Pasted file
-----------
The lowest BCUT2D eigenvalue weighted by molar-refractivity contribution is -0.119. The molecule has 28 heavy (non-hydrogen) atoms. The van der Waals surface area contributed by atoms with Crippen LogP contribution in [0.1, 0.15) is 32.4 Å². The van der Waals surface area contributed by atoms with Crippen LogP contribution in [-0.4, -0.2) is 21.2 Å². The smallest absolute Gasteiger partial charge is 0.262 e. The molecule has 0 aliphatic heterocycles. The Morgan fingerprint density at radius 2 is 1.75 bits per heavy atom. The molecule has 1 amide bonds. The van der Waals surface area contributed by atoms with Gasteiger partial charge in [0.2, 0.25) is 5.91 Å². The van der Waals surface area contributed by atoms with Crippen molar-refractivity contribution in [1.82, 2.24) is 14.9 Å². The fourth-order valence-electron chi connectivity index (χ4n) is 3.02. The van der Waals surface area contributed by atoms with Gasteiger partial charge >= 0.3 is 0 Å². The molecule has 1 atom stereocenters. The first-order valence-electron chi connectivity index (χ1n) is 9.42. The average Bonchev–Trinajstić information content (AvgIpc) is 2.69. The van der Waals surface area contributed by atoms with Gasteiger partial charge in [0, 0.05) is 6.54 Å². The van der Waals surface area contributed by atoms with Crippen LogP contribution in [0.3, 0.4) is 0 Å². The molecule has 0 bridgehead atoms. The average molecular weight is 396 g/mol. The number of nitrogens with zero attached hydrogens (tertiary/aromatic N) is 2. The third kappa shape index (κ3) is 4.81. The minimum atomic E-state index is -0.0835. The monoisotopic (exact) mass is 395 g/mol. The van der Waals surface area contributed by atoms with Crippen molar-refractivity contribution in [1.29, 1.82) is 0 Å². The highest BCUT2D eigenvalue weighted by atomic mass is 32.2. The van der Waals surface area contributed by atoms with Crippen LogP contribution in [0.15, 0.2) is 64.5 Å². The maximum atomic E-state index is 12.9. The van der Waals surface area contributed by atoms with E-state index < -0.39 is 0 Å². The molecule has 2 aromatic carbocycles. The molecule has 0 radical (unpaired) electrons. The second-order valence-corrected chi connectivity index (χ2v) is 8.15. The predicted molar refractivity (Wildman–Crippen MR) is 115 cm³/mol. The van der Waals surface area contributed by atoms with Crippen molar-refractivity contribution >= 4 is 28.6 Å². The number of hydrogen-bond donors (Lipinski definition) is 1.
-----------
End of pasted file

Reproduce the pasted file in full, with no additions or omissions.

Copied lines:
The lowest BCUT2D eigenvalue weighted by molar-refractivity contribution is -0.119. The molecule has 28 heavy (non-hydrogen) atoms. The van der Waals surface area contributed by atoms with Crippen LogP contribution in [0.1, 0.15) is 32.4 Å². The van der Waals surface area contributed by atoms with Crippen LogP contribution in [-0.4, -0.2) is 21.2 Å². The smallest absolute Gasteiger partial charge is 0.262 e. The molecule has 0 aliphatic heterocycles. The Morgan fingerprint density at radius 2 is 1.75 bits per heavy atom. The molecule has 1 amide bonds. The van der Waals surface area contributed by atoms with Gasteiger partial charge in [0.2, 0.25) is 5.91 Å². The van der Waals surface area contributed by atoms with Crippen molar-refractivity contribution in [1.82, 2.24) is 14.9 Å². The fourth-order valence-electron chi connectivity index (χ4n) is 3.02. The van der Waals surface area contributed by atoms with Gasteiger partial charge >= 0.3 is 0 Å². The molecule has 1 atom stereocenters. The first-order valence-electron chi connectivity index (χ1n) is 9.42. The average Bonchev–Trinajstić information content (AvgIpc) is 2.69. The van der Waals surface area contributed by atoms with Gasteiger partial charge in [0, 0.05) is 6.54 Å². The van der Waals surface area contributed by atoms with Crippen LogP contribution in [0.3, 0.4) is 0 Å². The molecule has 0 bridgehead atoms. The average molecular weight is 396 g/mol. The number of nitrogens with zero attached hydrogens (tertiary/aromatic N) is 2. The third kappa shape index (κ3) is 4.81. The minimum atomic E-state index is -0.0835. The monoisotopic (exact) mass is 395 g/mol. The van der Waals surface area contributed by atoms with Crippen molar-refractivity contribution in [1.29, 1.82) is 0 Å². The highest BCUT2D eigenvalue weighted by atomic mass is 32.2. The van der Waals surface area contributed by atoms with Crippen LogP contribution in [0.15, 0.2) is 64.5 Å². The maximum atomic E-state index is 12.9. The van der Waals surface area contributed by atoms with E-state index < -0.39 is 0 Å². The molecule has 2 aromatic carbocycles. The molecule has 0 radical (unpaired) electrons. The second-order valence-corrected chi connectivity index (χ2v) is 8.15. The predicted molar refractivity (Wildman–Crippen MR) is 115 cm³/mol. The van der Waals surface area contributed by atoms with Crippen molar-refractivity contribution >= 4 is 28.6 Å². The number of hydrogen-bond donors (Lipinski definition) is 1.